This paper looks at the mixed convection stream of Eyring-Powell nanofluid with the Cattaneo-Christov heat and mass flux model over linearly stretching sheet through a permeable medium. The impacts of Hall and ion slip, permeability, and Joule heating are also considered. The governing nonlinear partial differential equations are changed into joined nonlinear ordinary differential equations utilizing similitude transformations. These nonlinear ordinary differential equations subject to boundary conditions are handled numerically by means of SRM. Numerical results are presented for different parameters of interest, and results are discussed with the assistance of graphs and tables. The study has a momentous application in the material processing technology. From the introduced investigation, the accompanying ends were drawn: (i)Primary velocity profile upsurges by increasing the values of Eyring-Powell fluid parameter , Hall parameter , ion slip parameter , and mixed convection parameter , while opposite condition is noticed for mounting the values of magnetic field parameter and porosity parameter (ii)Secondary velocity profile increases by increasing the values of Eyring-Powell fluid parameter and magnetic field parameter , while reverse behavior is observed for increasing values of Hall parameter , ion slip parameter , mixed convection parameter , and porosity parameter (iii)Both temperature and concentration profiles enhance with increasing values of magnetic field parameter and porosity parameter , whereas reverse trend is noticed for increasing values of Eyring-Powell fluid parameter Hall parameter ion slip parameter , mixed convection parameter , thermal relaxation parameter , and concentration relaxation parameter . Moreover, temperature profile increases as Eckert number increases, while concentration profile decreases as Lewis number increases(iv)Both skin friction coefficients increase with increasing values of magnetic field parameter and Eyring-Powell fluid parameter and decrease with increasing values of Hall parameter and ion slip parameter On the contrary, opposite behavior is observed for the primary and secondary skin friction coefficients as mixed convection parameter , porosity parameter , thermal relaxation parameter , and concentration relaxation parameter upsurges. An increase in Eckert number shows insignificant change in the primary skin friction coefficient, while the secondary skin friction coefficient remains constant(v)Both local Nusselt and Sherwood numbers increase by enhancing the values of mixed convection parameter Hall parameter , ion slip parameter , and Eyring-Powell fluid parameter while opposite behavior is noticed for increasing values of magnetic field parameter and permeability parameter . On the contrary, opposite behavior is observed for local Nusselt and Sherwood numbers as Eckert number, thermal relaxation parameter , and concentration relaxation parameter increase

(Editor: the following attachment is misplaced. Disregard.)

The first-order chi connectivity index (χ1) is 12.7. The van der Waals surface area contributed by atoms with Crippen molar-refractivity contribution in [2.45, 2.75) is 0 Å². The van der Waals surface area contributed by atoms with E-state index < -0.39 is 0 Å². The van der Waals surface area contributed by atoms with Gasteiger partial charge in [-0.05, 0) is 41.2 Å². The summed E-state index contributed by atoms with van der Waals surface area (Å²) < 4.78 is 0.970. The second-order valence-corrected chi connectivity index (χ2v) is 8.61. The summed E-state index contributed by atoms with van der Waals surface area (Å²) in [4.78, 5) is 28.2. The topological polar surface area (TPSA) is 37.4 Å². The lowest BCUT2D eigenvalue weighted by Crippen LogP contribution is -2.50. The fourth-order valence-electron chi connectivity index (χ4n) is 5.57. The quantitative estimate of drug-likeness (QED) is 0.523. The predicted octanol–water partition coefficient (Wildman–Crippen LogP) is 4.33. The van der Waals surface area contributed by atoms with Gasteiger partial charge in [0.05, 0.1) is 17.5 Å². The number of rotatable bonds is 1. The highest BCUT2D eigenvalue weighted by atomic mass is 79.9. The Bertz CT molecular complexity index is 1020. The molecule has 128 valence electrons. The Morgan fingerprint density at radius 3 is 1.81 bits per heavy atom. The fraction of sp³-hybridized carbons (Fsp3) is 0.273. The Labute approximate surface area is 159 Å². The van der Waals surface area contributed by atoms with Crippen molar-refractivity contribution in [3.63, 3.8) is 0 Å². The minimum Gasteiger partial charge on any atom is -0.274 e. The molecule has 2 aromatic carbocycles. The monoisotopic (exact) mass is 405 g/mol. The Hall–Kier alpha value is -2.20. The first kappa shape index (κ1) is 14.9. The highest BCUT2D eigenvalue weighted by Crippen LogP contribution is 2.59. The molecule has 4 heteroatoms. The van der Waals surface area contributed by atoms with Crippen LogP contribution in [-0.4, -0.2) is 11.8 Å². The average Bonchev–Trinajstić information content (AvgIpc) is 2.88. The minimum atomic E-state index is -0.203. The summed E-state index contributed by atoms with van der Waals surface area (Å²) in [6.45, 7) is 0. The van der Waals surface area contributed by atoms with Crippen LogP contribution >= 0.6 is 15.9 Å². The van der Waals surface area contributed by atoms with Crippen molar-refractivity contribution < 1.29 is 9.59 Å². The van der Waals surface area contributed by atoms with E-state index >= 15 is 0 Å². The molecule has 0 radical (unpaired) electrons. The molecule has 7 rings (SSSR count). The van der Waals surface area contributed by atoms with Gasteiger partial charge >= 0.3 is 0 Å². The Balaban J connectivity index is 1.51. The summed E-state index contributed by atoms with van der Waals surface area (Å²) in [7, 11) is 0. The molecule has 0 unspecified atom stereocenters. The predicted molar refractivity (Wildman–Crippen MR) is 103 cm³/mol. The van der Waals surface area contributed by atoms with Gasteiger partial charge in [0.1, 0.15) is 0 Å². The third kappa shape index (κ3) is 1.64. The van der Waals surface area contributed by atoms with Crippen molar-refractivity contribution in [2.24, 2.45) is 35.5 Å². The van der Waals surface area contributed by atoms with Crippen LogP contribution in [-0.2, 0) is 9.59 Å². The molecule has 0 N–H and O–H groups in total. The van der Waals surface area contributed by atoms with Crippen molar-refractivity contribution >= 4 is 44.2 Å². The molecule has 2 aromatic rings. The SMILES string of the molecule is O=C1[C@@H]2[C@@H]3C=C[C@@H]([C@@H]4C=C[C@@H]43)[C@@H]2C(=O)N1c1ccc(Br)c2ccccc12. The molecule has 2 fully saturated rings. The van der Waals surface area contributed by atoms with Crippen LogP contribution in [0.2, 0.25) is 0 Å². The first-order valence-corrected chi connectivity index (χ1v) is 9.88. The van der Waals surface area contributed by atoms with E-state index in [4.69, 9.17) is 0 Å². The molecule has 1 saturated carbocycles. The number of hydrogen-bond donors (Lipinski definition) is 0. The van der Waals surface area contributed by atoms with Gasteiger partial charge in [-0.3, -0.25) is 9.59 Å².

Nomenclature